If your baby is waking more at night during that 4-6 month window or they appear to be more hungry, try increasing their milk intake (either from breastmilk or formula) to bridge the gap until they are ready to be safely weaned.

Your baby is ready to be weaned when you can answer yes to most of the below questions:

1. Can they sit up in a high chair and hold their head up straight?

Your baby needs to be able to sit upright unsupported and hold their head upright so that food can be swallowed easily in order for them to be weaned.

2. Are they showing interest in what you are eating?

If your little one is showing interest in the food that you are eating and reaching out to grab it then it is a sure sign that they are ready to be weaned.

3. Can they pick up small pieces of food?

Obviously, your baby needs to be able to pick up any finger foods that you offer them otherwise they will just become frustrated.

4. Can they swallow food and not push it back out with their tongue?

Your baby needs to be able to hold food in their mouth, move it around and swallow it before they are ready for weaning.

Offer The Right Foods To Start With

It is important that you offer your baby the correct foods when you start weaning as you do not want to put them off. Smooth purees from a spoon or soft finger foods are best. Using mesh feeders is also a good idea in the early stages.

Let Them Get Messy

Allowing your baby to get messy when exploring new foods is a very good thing! Some parents will find this difficult, but letting your baby explore their food with their hands and fingers cultivates a healthy relationship with food.

Get The Right Kit

Make sure you have the right kit in order to get weaning off to a good start. The right high chair which makes your baby feel safe and supported is essential as well as the right bowls, spoons and bibs.

Also, make sure you have adequate floor coverings under the high chair to make clearing up easy and stress-free.

Keep reading to discover my baby weaning equipment list!

What Baby Weaning Equipment Do You Actually Need? The 15 Essential Tools!

Weaning is easy if you have the right kit.

Being prepared and making sure you have all that you need to wean your baby successfully will make the process so much easier. There are the basic essentials and then there are the nice to haves and luxury items.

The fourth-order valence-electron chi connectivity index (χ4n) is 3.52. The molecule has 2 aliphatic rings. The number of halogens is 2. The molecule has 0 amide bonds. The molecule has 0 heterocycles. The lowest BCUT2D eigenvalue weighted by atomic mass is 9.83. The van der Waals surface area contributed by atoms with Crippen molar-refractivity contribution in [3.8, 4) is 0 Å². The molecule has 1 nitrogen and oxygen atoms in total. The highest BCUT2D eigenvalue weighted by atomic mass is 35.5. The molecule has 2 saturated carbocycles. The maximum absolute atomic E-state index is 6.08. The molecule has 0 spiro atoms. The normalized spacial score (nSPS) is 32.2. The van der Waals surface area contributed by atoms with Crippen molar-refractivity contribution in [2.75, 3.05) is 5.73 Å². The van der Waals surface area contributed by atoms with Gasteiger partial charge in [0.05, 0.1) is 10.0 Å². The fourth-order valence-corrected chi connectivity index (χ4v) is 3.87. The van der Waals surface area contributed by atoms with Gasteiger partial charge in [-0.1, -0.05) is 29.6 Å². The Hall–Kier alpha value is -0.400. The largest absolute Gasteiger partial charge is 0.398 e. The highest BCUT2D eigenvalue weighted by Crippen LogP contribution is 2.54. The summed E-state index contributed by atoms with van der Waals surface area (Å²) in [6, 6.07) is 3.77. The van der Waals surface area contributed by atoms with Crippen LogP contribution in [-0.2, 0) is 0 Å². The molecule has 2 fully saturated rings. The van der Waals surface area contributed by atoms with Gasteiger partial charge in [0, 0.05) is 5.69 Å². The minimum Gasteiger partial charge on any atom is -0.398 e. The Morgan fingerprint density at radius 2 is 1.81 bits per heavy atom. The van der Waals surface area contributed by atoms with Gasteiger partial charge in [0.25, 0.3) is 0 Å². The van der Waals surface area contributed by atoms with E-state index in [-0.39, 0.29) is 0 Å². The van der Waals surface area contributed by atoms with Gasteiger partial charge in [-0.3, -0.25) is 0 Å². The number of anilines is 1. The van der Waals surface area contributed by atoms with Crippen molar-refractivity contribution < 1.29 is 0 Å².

1. The Must-Have Essentials

2. The ‘Nice To Have’ Bits

3. The Optional Fancy Stuff

Baby Weaning Equipment FAQs

Here are 3 questions about baby weaning equipment that I have been asked many times and I thought this would be the perfect place to answer them!

If you have any other questions about baby weaning equipment, be sure to send me an email at [email protected] and I’ll get back to you as soon as I can and I’ll add them to this section to help other parents!

1. Do I Need To Buy A Blender For Weaning?

I would say that a blender of some kind is definitely an essential when weaning.

If you want to go ahead and buy a fancy blender specially designed for baby weaning then do so. However, if finances are an issue a normal stick or conventional blender will do just as good a job. 

2. Do I Need To Sterilise My Weaning Equipment?

This all depends on when you start weaning.

If you have started weaning your baby before 6 months of age, you will need to sterilise weaning spoons and bowls. However, after baby has turned 6 months old, cleaning them in a conventional manner or in a dishwasher will be fine. 

Please bear in mind that it is still recommended that you sterilise bottles and teats until baby is 12 months of age.

3. How Many Bibs Do I Need To Buy For Weaning?

This is a very personal preference, but I’d suggest at least 3. Therefore, one can be in the wash, one can be in a diaper bag and one can be in use or ready to go. This means you’re not stressing about having to clean and dry a bib whilst baby is crying out for food!

Final Note

Finally, just go with the flow! Weaning is such fun and you will learn to explore new textures, tastes and smells with your little one.

Try not to get too hung up on when they start weaning, but being prepared and having the right baby weaning equipment will certainly make life easier for you! 

If you have any baby weaning equipment ideas that I haven’t mentioned but worked amazingly for you, let me know via email at [email protected] and I’ll add it to the list! This is a resource for all parents after all!

And that’s it! I hope this post has informed you about the variety of baby weaning equipment you require to get you started on your weaning journey! And be sure to look out for future posts coming soon for a more in-depth read about how to wean your baby successfully! 

In the meantime, here’s a great video from the NHS interviewing parents and experts about their top tips for baby weaning!

Paula McLaren

Paul Mclaren - Norland Nurse NNEB RSH is the founder of Teething to Tantrums and has been in the child care industry as a Norland Nanny since 1982. Since then, her mission has been to help parents become the best they can possibly be. And each year, she continues to help more families understand their child's development, the trials and joys of parenting and of course, how to care for their little ones.